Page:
6 Ways We {try} to Teach our Children Gratitude

The North American Culture is definitely one of “more than enough.” More than enough clothing. More than enough food. More than enough gadgets. More than enough toys. Yet, it seems like many of us still think we need or want more. We are always looking for the next thing. If you are an adult-It may be the latest iPhone, new clothes or new furniture.  If you’re a kid, it might be the latest toy or an iPod.

When will we learn that stuff doesn’t make us happy?

Dave Ramsey says, “We buy things we don’t need with money we don’t have to impress people we don’t like.

Like really? Does it really matter that the neighbor next door will be impressed by your car or boat? Or that you drive a car that will impress the person next to you at the stop light?  I drive a 2005 paid-for SUV and let me tell you, the feeling of owning a reliable vehicle with no payments is an amazing feeling!

Obviously, there is nothing wrong with owning a nice car or a boat. (Just saying 🙂  )

So how do you teach your children gratitude?

I’m sure that there are many ways. Today, however, I’m going to share some of the ways that we (attempt) to teach our children gratitude.

1. By not buying them all the things that they want.

2. By expecting them to help out at home.

-We expect them to help out because they are part of our family, without reward. We also pay them for some jobs because we want the opportunity to teach them how to handle money wisely.

3. By modeling giving.

-To our church, as well to people in need.

4. By proposing present-free birthday parties

-Last year, we asked all our children if they would be okay with not receiving gifts from their birthday party friends. Instead, we would invite friends with an invitation like this “No presents, please-If you so desire you can bring $5 to donate to Samaritan’s Purse.” Both of our girls chose to do so. Our son did not. It was so enjoyable for them! (And I loved that they weren’t adding more clutter to our house)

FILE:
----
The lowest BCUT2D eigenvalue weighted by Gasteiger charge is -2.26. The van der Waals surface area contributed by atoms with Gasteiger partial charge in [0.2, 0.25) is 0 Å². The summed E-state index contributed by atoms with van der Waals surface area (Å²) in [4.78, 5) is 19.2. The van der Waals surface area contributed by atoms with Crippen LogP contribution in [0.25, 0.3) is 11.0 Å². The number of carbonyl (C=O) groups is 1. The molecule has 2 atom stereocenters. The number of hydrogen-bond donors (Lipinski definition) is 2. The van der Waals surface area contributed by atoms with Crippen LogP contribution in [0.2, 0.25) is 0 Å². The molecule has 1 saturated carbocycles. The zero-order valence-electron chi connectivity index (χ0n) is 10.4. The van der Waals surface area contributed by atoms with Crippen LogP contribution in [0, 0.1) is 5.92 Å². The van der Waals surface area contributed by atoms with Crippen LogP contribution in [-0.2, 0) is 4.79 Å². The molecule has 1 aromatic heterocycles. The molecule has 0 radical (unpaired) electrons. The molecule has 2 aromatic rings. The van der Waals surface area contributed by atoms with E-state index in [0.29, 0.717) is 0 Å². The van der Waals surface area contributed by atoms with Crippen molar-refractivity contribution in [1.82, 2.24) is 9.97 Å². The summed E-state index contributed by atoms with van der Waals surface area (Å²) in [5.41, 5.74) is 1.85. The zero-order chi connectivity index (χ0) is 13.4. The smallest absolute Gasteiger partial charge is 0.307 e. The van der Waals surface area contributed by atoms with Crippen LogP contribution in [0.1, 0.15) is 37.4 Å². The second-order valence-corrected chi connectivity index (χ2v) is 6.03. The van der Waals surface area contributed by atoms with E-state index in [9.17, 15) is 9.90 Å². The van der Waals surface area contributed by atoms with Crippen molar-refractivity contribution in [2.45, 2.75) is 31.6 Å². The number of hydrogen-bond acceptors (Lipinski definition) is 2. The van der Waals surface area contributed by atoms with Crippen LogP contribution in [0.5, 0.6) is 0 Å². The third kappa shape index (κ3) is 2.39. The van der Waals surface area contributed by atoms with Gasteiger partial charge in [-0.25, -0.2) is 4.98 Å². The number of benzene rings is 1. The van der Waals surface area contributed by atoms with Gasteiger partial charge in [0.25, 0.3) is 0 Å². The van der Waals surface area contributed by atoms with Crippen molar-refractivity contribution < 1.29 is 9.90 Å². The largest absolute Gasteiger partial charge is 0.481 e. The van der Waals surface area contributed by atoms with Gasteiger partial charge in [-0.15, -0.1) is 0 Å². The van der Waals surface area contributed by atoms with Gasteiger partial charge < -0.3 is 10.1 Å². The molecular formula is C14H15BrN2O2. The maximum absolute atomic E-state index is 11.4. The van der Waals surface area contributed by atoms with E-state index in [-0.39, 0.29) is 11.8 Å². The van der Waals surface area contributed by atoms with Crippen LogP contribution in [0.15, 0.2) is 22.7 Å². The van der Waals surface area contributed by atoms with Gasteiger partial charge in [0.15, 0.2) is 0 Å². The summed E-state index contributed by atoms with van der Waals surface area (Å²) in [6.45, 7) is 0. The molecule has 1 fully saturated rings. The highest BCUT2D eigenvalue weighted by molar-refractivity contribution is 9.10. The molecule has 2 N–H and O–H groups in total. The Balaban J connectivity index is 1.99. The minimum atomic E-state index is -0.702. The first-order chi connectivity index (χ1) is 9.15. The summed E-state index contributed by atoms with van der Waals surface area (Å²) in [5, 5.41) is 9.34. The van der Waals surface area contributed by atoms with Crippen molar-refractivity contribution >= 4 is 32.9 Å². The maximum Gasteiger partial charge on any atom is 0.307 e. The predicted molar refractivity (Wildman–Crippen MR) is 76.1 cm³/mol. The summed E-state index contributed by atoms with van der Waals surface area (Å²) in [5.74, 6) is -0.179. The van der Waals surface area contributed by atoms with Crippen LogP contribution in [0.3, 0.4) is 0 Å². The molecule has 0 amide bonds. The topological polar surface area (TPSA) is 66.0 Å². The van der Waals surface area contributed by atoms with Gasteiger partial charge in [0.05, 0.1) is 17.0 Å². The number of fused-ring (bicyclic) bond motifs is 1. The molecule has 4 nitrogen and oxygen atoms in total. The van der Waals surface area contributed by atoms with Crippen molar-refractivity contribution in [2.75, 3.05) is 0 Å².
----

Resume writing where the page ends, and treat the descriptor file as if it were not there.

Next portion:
5.  By buying them a lot fewer gifts at Christmas time.

-This is something we’ve been doing for several years now. We have been spending no more than $100 on all of our kids together. It’s made it a lot easier to celebrate the birth of Jesus, as the focus was less on gifts. Instead, the focus was more on what the reason for Christmas is.  This is something that our kids are just used to as we’ve done it since they were quite young.

6.  By expecting them to eat at least some of what I make for meals.

-I am not a short-order cook. I generally cook a meal and my kids know to eat at least some of it. That being said, I don’t go out of my way to make foods that they absolutely hate. If I make something I know that they hate, I will try to make sure that there is something else that they will like.

* I want to take a moment to mention that what works for us, may not work for you. Please don’t feel like you have to do everything that we do.

This obviously doesn’t mean that our children are always angelic with tears of gratitude in their eyes. They still complain about what I cook at times. They still whine for that coveted toy. They still complain about things that don’t go their way sometimes.

Just like us adults, they forget how blessed that they are. It’s easy to look at others and see how much of the things they want, that they have. It’s easy to be competitive and wish you could be like others. I’d love to hear how you teach your children gratitude. Take a moment to comment and let me know.

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